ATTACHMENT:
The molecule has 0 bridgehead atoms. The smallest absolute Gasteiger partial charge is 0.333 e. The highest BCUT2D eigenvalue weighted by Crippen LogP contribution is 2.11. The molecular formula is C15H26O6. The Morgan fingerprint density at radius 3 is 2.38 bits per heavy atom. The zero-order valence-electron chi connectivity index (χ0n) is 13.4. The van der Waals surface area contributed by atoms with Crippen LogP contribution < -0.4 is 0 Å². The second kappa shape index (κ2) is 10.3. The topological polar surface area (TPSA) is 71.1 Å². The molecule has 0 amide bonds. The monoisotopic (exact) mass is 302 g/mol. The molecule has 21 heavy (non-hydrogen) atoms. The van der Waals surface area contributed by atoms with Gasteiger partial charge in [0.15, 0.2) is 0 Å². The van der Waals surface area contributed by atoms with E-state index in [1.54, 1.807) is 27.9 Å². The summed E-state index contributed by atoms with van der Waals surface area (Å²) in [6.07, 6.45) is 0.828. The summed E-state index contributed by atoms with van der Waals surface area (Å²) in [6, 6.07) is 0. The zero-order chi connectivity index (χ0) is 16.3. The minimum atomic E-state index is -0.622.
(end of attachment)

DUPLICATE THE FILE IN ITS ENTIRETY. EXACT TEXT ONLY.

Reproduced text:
The molecule has 0 bridgehead atoms. The smallest absolute Gasteiger partial charge is 0.333 e. The highest BCUT2D eigenvalue weighted by Crippen LogP contribution is 2.11. The molecular formula is C15H26O6. The Morgan fingerprint density at radius 3 is 2.38 bits per heavy atom. The zero-order valence-electron chi connectivity index (χ0n) is 13.4. The van der Waals surface area contributed by atoms with Crippen LogP contribution < -0.4 is 0 Å². The second kappa shape index (κ2) is 10.3. The topological polar surface area (TPSA) is 71.1 Å². The molecule has 0 amide bonds. The monoisotopic (exact) mass is 302 g/mol. The molecule has 21 heavy (non-hydrogen) atoms. The van der Waals surface area contributed by atoms with Gasteiger partial charge in [0.15, 0.2) is 0 Å². The van der Waals surface area contributed by atoms with E-state index in [1.54, 1.807) is 27.9 Å². The summed E-state index contributed by atoms with van der Waals surface area (Å²) in [6.07, 6.45) is 0.828. The summed E-state index contributed by atoms with van der Waals surface area (Å²) in [6, 6.07) is 0. The zero-order chi connectivity index (χ0) is 16.3. The minimum atomic E-state index is -0.622.